Tuesday, June 14, 2011

Bankruptcy Court Finds DOMA Unconstitutional

The U.S. Bankruptcy Court for the Central District of California, in Los Angeles has held that section 3 of the so-called Defense of Marriage Act is unconstitutional.  Section 3 forbids the Federal government from recognizing same-sex marriages legally performed by states.  The opinion came in a bankruptcy filing brought by a gay couple who were legally married in California while it was legal to do so.  An excerpt from the ruling:

"This court cannot conclude from the evidence or the record in this case that any valid governmental interest is advanced by DOMA as applied to the Debtors. Debtors have urged that recent governmental defenses of the statute assert that DOMA also serves such interests as “preserving the status quo,” “eliminating inconsistencies and easing administrative burdens” of the government. None of these post hoc defenses of DOMA withstands heightened scrutiny. In the court’s final analysis, the government’s only basis for supporting DOMA comes down to an apparent belief that the moral views of the majority may properly be enacted as the law of the land in regard to state-sanctioned same-sex marriage in disregard of the personal status and living conditions of a significant segment of our pluralistic society. Such a view is not consistent with the evidence or the law as embodied in the Fifth Amendment with respect to the thoughts expressed in this decision. The court has no doubt about its conclusion: the Debtors have made their case persuasively that DOMA deprives them of the equal protection of the law to which they are entitled."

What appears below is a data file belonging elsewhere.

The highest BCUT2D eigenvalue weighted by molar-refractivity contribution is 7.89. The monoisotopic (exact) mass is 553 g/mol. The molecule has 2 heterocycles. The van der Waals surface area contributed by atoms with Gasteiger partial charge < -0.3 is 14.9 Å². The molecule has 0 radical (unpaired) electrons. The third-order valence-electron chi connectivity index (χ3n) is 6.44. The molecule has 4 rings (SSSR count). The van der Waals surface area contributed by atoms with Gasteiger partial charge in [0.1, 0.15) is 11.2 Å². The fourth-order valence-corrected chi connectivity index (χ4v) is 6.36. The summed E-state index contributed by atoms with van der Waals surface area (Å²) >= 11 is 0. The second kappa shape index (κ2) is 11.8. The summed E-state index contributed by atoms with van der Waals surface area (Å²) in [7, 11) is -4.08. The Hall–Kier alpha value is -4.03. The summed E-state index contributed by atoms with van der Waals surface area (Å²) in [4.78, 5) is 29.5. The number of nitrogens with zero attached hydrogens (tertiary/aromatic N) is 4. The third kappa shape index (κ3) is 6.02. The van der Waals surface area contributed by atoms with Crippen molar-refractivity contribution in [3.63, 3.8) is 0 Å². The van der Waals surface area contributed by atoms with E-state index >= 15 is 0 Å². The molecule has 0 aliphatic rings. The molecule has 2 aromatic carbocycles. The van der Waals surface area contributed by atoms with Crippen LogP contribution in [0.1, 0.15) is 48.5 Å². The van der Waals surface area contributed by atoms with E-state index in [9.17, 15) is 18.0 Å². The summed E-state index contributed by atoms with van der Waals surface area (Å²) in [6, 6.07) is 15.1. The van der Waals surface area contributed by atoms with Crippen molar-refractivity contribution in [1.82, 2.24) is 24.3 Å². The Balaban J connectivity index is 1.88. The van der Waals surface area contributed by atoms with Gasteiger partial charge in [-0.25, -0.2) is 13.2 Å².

In a highly unusual move, the opinion was signed by 20 of 25 judges in the district.  Opinions are normally signed only by the issuing judge.